by guest contributor Yung In Chae
We all know the story of Man the Hunter: thousands of years ago, cavemen went out and hunted food for cavewomen and cavechildren, who sat idly at home and depended on this masculine feat for survival. Physical strength was the most important attribute in primordial times, so it was only natural that men, whose physical strength surpasses and for the most part continues to surpass that of women, ruled the world. Even now, some people will refer to Man the Hunter in order to justify rigid gender roles: look, they say, evolutionary biology is on my side.
This, of course, is problematic: even if that had been the practice of cavepeople, we aren’t cavepeople. But Man the Hunter isn’t even true in the first place. In an article entitled “Shooting Down Man the Hunter” for Harper’s Magazine, Rebecca Solnit references a plethora of anthropological evidence that contradicts it. The nuclear family described in the story doesn’t so much resemble thousands of years ago as it does the gender norms of sixty years ago.
My point here is not about the Man the Hunter myth itself, but about something larger that it illustrates: the genetic fallacy. You commit a genetic fallacy when you appeal to the origins of an idea in order to make a claim about the truth of the idea. As Brian Leiter put it in a podcast I was listening to, “If you learn that your beliefs were arrived at the wrong kind of way, that ought to make you suspicious about them.” Similarly, Nietzsche, in writing The Genealogy of Morals, wanted to say that if morals come from a not-so-good place, the notion of having morals is not obviously good in itself. Genealogies, both true and false, can be and have been used to prop up and discredit, empower and oppress. Genealogy is a theoretical practice that has tangible consequences; it can be provocative and even dangerous.
How does one trace the history of an idea, anyway? We do it often, but it is unclear how to do it well and with methodological rigor. Nevertheless, in this post I wish to question what it means to go back to the “origins” of something, borrowing ideas from Nietzsche, Foucault, and Agamben.
In 1971, Foucault published an essay entitled “Nietzsche, Genealogy, and History,” in which he discusses Nietzsche’s use of “origin” words: Ursprung, or “origin”; Herkunft, or “descent”; and Entstehung, or “emergence,” “the moment of arising.” For example, Nietzsche uses Ursprung or Entstehung for the origin of logic and knowledge in The Genealogy of Morals, and Ursprung, Entstehung, or Herkunft for the origin of logic and knowledge in The Gay Science. Some uses don’t seem to mean anything beyond “origin” in the general sense, and in those cases the terms are more or less interchangeable. But other uses of Ursprung, specifically, are what Foucault calls “stressed,” and at times have an ironic cast (e.g., for morality and religion).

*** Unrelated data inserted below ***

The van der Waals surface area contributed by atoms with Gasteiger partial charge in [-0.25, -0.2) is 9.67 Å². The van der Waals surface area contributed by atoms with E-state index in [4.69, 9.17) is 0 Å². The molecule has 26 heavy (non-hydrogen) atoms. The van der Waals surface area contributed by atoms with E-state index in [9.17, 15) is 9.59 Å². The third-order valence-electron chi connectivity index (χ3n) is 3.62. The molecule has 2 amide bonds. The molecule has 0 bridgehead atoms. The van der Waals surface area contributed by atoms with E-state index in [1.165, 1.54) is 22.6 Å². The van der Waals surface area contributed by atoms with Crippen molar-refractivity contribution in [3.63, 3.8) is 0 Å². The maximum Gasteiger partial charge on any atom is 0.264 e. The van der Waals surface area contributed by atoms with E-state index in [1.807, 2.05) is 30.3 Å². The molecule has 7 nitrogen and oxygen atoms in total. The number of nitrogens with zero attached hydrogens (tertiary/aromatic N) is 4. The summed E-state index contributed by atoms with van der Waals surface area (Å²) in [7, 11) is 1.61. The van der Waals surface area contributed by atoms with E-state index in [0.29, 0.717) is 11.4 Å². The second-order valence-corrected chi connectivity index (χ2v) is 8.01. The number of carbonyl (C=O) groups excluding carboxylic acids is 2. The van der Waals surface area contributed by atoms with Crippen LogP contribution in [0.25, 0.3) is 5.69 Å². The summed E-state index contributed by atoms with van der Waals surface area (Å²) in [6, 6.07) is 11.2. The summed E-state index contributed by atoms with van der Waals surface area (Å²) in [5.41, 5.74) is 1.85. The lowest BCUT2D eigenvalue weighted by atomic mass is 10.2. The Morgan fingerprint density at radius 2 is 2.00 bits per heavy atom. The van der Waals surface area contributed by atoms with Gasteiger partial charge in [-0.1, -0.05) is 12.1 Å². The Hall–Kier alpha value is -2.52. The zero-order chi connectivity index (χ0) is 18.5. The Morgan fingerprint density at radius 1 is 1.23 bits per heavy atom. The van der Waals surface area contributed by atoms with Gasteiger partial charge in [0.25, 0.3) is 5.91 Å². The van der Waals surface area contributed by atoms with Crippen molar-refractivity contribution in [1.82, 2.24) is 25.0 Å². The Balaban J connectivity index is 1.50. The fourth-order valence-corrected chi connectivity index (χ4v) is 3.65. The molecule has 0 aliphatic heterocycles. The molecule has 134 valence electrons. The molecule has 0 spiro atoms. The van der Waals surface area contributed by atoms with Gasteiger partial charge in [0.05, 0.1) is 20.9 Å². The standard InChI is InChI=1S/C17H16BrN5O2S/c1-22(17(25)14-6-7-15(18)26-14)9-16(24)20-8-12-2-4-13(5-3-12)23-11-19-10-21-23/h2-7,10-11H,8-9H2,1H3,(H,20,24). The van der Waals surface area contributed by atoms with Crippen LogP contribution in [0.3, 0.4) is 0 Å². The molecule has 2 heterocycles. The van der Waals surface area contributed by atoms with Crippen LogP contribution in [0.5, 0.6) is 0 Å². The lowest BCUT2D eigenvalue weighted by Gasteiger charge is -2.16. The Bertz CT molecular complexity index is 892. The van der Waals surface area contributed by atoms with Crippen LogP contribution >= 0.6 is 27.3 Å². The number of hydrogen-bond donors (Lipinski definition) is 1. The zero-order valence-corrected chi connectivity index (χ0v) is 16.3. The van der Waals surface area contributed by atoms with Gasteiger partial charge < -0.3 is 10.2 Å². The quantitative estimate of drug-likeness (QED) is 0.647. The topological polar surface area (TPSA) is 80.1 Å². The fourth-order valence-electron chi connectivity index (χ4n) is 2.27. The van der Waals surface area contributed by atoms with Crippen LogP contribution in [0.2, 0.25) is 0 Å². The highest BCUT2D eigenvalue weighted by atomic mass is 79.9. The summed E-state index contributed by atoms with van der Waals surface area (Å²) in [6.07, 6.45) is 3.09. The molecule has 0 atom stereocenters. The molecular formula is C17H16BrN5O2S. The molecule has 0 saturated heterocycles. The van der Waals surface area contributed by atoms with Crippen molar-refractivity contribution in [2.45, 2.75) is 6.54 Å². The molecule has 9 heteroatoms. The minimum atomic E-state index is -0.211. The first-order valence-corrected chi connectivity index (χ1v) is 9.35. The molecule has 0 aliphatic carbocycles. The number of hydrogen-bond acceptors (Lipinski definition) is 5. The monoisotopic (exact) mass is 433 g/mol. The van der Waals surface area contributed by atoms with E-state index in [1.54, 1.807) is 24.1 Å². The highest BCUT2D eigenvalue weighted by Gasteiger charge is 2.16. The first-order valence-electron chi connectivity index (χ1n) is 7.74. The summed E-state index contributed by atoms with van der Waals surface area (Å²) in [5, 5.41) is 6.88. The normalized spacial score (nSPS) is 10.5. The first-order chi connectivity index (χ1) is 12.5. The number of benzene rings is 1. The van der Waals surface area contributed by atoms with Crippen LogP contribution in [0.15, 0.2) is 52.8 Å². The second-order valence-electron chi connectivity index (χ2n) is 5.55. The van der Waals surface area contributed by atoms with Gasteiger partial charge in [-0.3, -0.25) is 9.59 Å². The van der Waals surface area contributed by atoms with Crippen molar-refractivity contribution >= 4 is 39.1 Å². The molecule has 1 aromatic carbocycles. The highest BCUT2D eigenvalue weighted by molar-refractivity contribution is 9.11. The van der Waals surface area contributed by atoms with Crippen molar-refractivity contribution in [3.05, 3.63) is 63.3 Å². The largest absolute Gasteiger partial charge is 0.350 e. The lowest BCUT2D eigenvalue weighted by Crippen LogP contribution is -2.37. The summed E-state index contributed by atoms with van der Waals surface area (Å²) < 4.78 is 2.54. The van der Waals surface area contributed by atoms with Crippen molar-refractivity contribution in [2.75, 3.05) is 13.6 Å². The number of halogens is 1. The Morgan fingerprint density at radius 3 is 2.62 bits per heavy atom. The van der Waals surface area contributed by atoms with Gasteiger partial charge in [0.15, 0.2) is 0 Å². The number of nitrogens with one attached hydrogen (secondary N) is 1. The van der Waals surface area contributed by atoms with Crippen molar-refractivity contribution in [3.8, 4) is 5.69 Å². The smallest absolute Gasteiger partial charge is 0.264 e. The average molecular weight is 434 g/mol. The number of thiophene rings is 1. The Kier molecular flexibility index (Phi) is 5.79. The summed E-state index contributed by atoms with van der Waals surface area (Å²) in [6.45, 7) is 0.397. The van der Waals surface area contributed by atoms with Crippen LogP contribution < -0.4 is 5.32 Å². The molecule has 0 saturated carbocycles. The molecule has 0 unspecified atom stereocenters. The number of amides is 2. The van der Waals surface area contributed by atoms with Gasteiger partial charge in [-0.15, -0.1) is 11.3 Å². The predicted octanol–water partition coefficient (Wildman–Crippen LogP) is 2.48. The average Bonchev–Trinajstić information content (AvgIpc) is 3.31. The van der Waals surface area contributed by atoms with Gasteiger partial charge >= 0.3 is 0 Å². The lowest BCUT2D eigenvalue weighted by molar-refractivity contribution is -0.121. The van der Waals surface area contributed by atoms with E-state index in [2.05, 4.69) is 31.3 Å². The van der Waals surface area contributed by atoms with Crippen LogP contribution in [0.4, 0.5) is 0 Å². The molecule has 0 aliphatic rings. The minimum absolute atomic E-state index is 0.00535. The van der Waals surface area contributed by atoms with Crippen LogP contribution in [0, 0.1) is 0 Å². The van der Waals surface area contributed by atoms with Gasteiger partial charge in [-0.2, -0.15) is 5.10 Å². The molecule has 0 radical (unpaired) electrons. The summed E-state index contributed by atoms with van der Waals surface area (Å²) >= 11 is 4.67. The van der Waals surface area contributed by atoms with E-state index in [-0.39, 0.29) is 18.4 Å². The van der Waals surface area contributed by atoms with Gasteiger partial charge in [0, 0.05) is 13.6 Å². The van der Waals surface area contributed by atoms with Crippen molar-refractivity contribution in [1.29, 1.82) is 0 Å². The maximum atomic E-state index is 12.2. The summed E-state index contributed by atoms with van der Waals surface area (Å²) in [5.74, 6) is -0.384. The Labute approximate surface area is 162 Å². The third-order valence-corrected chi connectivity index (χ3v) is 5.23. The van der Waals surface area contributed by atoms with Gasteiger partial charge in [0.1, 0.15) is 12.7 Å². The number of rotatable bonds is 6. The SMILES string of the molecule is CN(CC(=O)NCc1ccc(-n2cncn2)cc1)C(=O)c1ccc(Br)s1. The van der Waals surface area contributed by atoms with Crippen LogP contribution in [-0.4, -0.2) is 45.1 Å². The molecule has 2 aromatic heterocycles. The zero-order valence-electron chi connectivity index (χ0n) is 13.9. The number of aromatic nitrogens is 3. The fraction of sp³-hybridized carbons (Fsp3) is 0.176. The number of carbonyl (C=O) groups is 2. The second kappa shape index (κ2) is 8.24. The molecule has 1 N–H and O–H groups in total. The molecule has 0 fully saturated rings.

At the beginning of The Genealogy of Morals, Nietzsche says that his objective is to find the Herkunft of moral preconceptions. He started this project because he wanted to find the origin of evil, a question that he finds amusing in retrospect and calls a search for Ursprung. Later on, he refers to genealogical analyses as Herkunfthypothesen, despite the fact that in a number of his own texts that deal with the origins of morality, asceticism, and justice (starting with Human, All Too Human), he uses the term Ursprung.
Nietzsche, then, exhibits a good amount of skepticism about Ursprungen in The Genealogy of Morals, a rejection of his earlier views. According to Foucault, Nietzsche doubts that it is possible to find origins because “it is an attempt to capture the exact essence of things, their purest possibilities, and their carefully protected identities; because this search assumes the existence of immobile forms that precede the external world of accident and succession” (78). In other words, there is no singular point at which a pure and essential “morality” or “religion” popped up. To talk of origins is actually against the spirit of genealogy.